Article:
Become a Self-Counselor

A couple of months ago, I was in a car accident. My van was totaled, but my daughter and I were not seriously injured. Whiplash, bruises, and soreness have become our daily battles, but those things will get better.

Emotional Effects Post-Trauma

The emotional effects are the most difficult to overcome. I have counseled many post-accident and post-trauma victims. As biblical counselors, we know how to come alongside someone gently in the immediate days following trauma. We know how to eventually begin to target the heart when we see unhealthy and unbiblical responses to the trauma. When the trauma is our own, do we know how to “self-counsel” our own hearts? There is no trauma too big or too small when it comes to the need for counsel.

When we find ourselves repetitively dwelling on and reliving the accident details, condemning ourselves for the guilt we might bear for the cause of the trauma or accident, having panic attacks at the thought of re-entering normal life again, getting behind the wheel, or seeing the place where the trauma occurred, we must cling to the good counsel we offer to others by offering it to our own hearts.

Goals of Biblical Counseling

One of the goals of biblical counseling is that the counselee would eventually be able to do self-counsel. Self-counsel means that when someone is struggling with sin or suffering, she can turn to God’s Word for answers. She can read, study, memorize and pray as she seeks to bring the gospel to bear on her struggle. In that process, God can reveal her heart issues, and she can focus on mind renewal as she repents of her sin. This is how we are all to live, every day, as self-counselors.

Good Self-Counsel Helps for Trauma

As I continue to recover from whiplash as I write this, I have found these things to be most helpful. This is good self-counsel for someone who has recently suffered any kind of trauma:

  • Take every thought captive. Remember that every struggle we have begins with a thought. 2 Corinthians 10:5 tells us to destroy the things in our thoughts that are not consistent with the gospel.
  • Focus on what is true. Philippians 4:4-9 is a passage to go to often and consider it as sort of a checklist. Run your thoughts through that Philippians 4:8 grid, and redirect your thought life.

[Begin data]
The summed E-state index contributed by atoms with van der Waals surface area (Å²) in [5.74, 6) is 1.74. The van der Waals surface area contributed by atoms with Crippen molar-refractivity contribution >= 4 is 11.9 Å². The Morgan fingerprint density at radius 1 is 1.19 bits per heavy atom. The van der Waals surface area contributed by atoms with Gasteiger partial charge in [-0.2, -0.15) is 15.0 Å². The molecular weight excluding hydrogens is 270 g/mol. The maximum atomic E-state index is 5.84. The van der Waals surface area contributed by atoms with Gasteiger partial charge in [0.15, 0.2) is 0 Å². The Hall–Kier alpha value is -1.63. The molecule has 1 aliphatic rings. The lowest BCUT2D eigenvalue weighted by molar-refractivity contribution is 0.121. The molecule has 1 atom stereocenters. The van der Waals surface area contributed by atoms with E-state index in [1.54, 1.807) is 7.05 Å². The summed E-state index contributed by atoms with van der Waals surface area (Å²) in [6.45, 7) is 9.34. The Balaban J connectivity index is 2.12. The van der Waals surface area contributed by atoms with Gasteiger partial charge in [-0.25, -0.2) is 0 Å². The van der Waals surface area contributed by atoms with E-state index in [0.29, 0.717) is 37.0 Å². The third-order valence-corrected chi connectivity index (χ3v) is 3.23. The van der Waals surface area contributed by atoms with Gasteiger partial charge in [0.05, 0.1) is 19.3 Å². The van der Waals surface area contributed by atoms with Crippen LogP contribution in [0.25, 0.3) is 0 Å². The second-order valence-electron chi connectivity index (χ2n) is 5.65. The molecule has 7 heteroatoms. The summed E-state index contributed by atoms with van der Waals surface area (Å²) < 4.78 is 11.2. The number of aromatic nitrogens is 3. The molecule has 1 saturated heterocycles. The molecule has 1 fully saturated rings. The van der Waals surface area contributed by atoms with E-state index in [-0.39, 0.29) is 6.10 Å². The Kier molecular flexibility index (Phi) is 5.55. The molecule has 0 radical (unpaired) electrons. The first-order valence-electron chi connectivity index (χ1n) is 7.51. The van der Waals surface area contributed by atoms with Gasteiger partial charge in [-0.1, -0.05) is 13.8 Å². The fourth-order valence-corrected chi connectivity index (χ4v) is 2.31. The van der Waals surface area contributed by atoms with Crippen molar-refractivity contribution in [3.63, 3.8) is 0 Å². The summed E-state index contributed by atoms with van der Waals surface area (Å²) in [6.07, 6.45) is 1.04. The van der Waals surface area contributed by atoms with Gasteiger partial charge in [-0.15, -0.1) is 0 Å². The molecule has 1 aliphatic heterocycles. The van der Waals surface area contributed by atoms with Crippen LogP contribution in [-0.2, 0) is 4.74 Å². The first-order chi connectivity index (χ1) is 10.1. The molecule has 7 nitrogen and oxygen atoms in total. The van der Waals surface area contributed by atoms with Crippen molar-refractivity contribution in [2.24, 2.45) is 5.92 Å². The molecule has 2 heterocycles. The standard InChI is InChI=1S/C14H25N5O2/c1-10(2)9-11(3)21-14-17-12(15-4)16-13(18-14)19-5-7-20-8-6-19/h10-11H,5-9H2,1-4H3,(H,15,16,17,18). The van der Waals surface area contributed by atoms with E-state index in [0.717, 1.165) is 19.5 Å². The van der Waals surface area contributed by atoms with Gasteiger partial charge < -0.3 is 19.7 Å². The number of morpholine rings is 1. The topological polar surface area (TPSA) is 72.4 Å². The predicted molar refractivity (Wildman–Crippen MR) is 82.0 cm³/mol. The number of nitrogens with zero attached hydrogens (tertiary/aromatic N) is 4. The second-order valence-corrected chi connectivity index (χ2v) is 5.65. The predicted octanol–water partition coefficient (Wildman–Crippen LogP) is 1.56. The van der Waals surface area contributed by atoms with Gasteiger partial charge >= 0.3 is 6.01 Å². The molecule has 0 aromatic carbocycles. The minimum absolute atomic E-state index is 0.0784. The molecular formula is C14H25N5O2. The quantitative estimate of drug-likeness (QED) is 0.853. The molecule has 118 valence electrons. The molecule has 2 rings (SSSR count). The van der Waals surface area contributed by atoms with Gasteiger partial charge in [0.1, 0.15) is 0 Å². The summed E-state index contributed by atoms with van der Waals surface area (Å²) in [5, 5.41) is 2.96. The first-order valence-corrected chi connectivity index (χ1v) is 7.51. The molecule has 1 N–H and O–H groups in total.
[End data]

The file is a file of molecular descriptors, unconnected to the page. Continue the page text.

• Rehearse the gospel. This phrase is not a cliche, it is life-giving. Thinking on the gospel recalibrates our minds and reminds us that we are no longer under condemnation, that we have been given a new identity, and so much more.
  • Fight the fear with the knowledge of God’s sovereignty. God is either in control or He isn’t, and I believe He IS. Yes, even over my car accident. I do not need to know the why’s or how’s in order to trust His promises. Romans 8:28 keeps me from dipping too deep into the “why me’s”.
  • Know when your natural initial responses are becoming debilitating, and ask for help. Low-grade temporary depression, for example, is common to most trauma victims. But debilitating depression requires intensive biblical counseling. If you are unable to function at home or on the job, spend most of your day isolating or sleeping, have turned to substance use to self-medicate, are unable to make decisions or get along with those you love, then it is time to ask for help. God’s Word has answers you need, but we sometimes need someone to come alongside us and show us the way.
  • Some people say that “time heals” even trauma. I suggest that although that may seem to be true sometimes, it is only God who can truly heal a traumatized heart. Because of my self-counsel, I am struggling far less with the effects that the accident had on me.

How to Self-Counsel

To self-counsel, you must seek Him more intentionally, dig deep into His Word – read it, study it, memorize it. Keep a meaty prayer life, stay in the church and in fellowship with Christian friends who encourage you (and also admonish you as needed.) Serve in ministry at your church, putting others before yourself. And do not hesitate to call on a biblical counselor if you are stuck, and she will be glad to come alongside and offer help and hope. These are the things that helped me and I believe they will help you, too, regardless of your struggle.

Isaiah 41:10 (ESV) “Fear not, for I am with you;

be not dismayed, for I am your God;

I will strengthen you, I will help you,

I will uphold you with my righteous right hand.

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